Definition of Cartesian Tensor
Date: 12/18/98 at 15:01:19 From: Martin Beard Subject: Definition of Cartesian Tensor What is the precise defintion of a CT?
Date: 12/18/98 at 15:58:55 From: Doctor Anthony Subject: Re: Definition of Cartesian Tensor Tensors are a further extension of ideas we already use when defining quantities like scalars and vectors. A scalar is a tensor of rank zero, and a vector is a tensor of rank one. You can get tensors of rank 2, 3 ... and so on, and their use is mainly in manipulations and transformations of sets of equations within and between different coordinate systems. If you consider a force F with components fx, fy, fz and you have an element of area whose NORMAL has components dSx, dSy, dSz, then fx itself has components acting on these three elements, and the PRESSURE of fx ALONE is denoted by its three components pxx, pxy, pxz Similarly fy will produce pressures pyx, pyy, pyz and fz will produce pressures pzx, pzy, pzz . The product pxx.dSx gives the FORCE acting upon dSx by fx ALONE. It follows that: fx = pxx.dSx + pxy.dSy + pxz.dSz fy = pyz.dSx + pyy.dSy + pyz.dSz fz = pzx.dSx + pzy.dSy + pzz.dSz and the total STRESS F on the surface dS is F = fx + fy + fz which is given by the sum of the three equations (nine components) shown above. So we see that stress is not just a vector with three components (in three-dimensional space) but has NINE components in 3D space. Such a quantity is a TENSOR of rank 2. In general if you are dealing with n-dimensional space, a tensor of rank 2 has n^2 components. Unlike a vector whose components can be written in a single row or column, the components of a tensor of rank 2 will be written as a square array. In n-dimensional space a tensor of rank 3 would have n^3 components. The need for a convenient notation which allows these arrays to be manipulated in an economical way is only too apparent. You must consult a textbook to see the notation; it cannot be represented here in ASCII, but a capital letter with a couple of suffixes can be shorthand for a whole system of equations. - Doctor Anthony, The Math Forum http://mathforum.org/dr.math/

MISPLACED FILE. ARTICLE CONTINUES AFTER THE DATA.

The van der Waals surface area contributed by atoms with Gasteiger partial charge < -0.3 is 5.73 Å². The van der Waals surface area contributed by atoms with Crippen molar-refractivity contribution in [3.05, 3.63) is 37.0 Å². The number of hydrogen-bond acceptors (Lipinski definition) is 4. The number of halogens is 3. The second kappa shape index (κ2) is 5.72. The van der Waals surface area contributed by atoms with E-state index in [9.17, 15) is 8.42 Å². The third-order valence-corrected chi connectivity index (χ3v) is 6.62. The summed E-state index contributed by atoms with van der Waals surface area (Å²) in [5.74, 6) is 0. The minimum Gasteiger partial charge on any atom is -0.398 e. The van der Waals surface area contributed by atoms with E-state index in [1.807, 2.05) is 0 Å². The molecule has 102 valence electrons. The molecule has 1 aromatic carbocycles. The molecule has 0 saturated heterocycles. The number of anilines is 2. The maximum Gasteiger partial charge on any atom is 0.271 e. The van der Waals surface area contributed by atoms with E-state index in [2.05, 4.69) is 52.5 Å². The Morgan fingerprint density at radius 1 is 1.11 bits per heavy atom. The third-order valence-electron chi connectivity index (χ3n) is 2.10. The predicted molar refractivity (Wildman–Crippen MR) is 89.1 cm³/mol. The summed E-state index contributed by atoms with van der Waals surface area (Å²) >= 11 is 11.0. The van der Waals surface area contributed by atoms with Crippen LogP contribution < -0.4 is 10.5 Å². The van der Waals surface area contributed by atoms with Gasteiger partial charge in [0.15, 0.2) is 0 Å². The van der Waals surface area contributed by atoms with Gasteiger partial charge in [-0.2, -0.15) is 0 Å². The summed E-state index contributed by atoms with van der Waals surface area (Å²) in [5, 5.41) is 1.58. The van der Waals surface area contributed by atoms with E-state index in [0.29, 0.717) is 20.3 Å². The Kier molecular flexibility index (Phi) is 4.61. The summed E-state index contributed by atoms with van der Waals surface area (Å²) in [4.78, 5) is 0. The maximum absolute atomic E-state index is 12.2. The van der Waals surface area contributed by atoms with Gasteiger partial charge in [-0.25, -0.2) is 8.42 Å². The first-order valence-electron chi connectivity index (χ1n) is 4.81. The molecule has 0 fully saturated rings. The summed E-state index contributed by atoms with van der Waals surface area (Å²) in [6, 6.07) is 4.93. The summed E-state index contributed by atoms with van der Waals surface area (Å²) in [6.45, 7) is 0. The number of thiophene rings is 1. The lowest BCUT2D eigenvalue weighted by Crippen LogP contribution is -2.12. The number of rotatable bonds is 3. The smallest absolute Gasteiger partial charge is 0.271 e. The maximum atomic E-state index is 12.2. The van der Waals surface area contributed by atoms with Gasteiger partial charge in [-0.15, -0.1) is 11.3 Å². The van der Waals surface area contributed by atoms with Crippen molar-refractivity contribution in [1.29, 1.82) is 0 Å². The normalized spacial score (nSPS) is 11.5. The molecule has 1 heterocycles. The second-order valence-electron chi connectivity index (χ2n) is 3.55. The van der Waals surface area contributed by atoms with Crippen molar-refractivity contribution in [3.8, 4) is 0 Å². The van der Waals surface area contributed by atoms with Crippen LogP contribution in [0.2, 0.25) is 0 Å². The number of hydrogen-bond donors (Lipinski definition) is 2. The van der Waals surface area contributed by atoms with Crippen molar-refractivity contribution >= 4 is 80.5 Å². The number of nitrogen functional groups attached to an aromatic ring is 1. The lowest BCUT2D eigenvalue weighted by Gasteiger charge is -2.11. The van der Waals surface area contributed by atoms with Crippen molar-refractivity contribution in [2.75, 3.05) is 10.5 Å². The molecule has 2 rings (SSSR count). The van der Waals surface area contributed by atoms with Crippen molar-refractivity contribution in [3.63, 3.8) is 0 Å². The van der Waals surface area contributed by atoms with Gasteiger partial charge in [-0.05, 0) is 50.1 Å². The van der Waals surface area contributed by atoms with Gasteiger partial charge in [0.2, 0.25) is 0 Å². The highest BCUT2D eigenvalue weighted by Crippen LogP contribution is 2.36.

Search the Dr. Math Library:
Ask Dr. MathTM
© 1994-2015 The Math Forum